In a statement made in a tweet this morning, Matt Hancock MP has confirmed that community pharmacists in England will be included in the death in service benefit.
It is so far unclear as to whether pharmacy teams will be included in the scheme in England.
The scheme recognises the increased risk faced by staff during the crisis and will cover coronavirus related deaths of workers in frontline health and adult and children’s social care roles during the outbreak. It will cover staff who provide hands-on personal care for people who have contracted coronavirus or work in health or care settings where the virus is present.
Bereaved family members will receive a £60,000 lump sum worth roughly twice the average pensionable pay for NHS staff, with the cost met by the government.
This morning Matt Hancock confirmed in a tweet that community pharmacists in England would be covered. He said:
“I’m glad to be able to confirm that community pharmacists are included in our death in service benefits. Because they are employed in a different way, it is arranged in a different way, but pharmacists are a vital part of our NHS family. They are of course covered.”
Responding to the announcement, RPS President Sandra Gidley said:
“We would like to thank the government for listening to concerns raised by the Royal Pharmaceutical Society and the profession about including pharmacists in the death in service benefit scheme. We look forward to receiving similar assurances from the Scottish Government and have already received them from the Welsh Government.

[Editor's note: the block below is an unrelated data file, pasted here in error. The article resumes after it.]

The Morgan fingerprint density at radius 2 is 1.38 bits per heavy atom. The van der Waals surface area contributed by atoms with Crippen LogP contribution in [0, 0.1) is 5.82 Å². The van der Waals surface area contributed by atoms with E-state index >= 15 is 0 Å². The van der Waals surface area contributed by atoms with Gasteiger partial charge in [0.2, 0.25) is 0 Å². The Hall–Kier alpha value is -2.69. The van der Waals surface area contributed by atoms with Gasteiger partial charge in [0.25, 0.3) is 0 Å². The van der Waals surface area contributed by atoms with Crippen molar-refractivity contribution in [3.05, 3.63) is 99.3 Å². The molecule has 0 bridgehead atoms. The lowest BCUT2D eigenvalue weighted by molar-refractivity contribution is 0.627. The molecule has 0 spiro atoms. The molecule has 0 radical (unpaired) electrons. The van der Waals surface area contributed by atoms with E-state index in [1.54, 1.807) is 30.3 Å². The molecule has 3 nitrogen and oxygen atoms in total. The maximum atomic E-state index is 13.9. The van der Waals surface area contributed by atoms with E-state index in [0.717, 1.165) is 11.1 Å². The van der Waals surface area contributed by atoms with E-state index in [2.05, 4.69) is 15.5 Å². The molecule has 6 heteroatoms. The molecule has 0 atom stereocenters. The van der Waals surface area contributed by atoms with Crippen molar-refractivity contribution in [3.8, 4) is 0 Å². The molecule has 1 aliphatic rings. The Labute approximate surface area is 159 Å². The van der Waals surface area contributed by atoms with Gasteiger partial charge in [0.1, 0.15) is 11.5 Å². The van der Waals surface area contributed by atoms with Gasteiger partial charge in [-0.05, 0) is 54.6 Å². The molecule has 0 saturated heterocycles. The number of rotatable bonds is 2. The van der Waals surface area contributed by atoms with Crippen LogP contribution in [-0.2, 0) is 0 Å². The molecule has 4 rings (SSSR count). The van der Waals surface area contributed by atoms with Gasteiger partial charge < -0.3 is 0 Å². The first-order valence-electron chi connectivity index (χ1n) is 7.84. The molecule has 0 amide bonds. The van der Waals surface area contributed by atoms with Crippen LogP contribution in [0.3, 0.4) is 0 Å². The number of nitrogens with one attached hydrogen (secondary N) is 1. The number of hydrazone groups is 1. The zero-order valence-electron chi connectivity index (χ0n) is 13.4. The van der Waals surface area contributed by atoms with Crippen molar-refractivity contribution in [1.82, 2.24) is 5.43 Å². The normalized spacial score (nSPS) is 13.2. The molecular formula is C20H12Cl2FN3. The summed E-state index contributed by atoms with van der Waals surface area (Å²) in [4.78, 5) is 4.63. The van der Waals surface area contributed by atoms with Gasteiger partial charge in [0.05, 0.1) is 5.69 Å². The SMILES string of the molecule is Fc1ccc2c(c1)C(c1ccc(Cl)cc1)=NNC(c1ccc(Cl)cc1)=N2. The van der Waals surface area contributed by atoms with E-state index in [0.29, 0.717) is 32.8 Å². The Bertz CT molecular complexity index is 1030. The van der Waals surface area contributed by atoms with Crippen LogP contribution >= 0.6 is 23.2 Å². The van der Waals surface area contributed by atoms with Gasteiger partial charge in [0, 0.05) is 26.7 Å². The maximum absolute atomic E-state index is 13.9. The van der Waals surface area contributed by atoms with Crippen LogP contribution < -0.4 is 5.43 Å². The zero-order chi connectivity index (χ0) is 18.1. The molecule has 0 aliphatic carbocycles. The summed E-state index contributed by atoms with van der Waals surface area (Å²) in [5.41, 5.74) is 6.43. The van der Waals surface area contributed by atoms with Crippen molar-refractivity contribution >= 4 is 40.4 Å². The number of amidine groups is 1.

“We very much hope this offer extends to pharmacy teams, as well as all pharmacists who support the public on the frontline. We will be seeking clarification about this with government officials, along with other detail about how the scheme will work in practice. As the professional body, the RPS wants to be involved in any further conversation taking place on this. We will be it raising with the Pharmacy Minister Jo Churchill at our regular weekly meeting with her.
Chair of the RPS in England Professor Claire Anderson said: “Pharmacists are risking their lives every day through face-to-face contact with the public. We must make sure our frontline teams are fully protected with PPE and considered part of the NHS family. We should never have had to have this battle, which has demoralised many in our profession. In future, we expect the nation’s third largest health profession to be included in key government announcements on policy affecting our NHS colleagues.”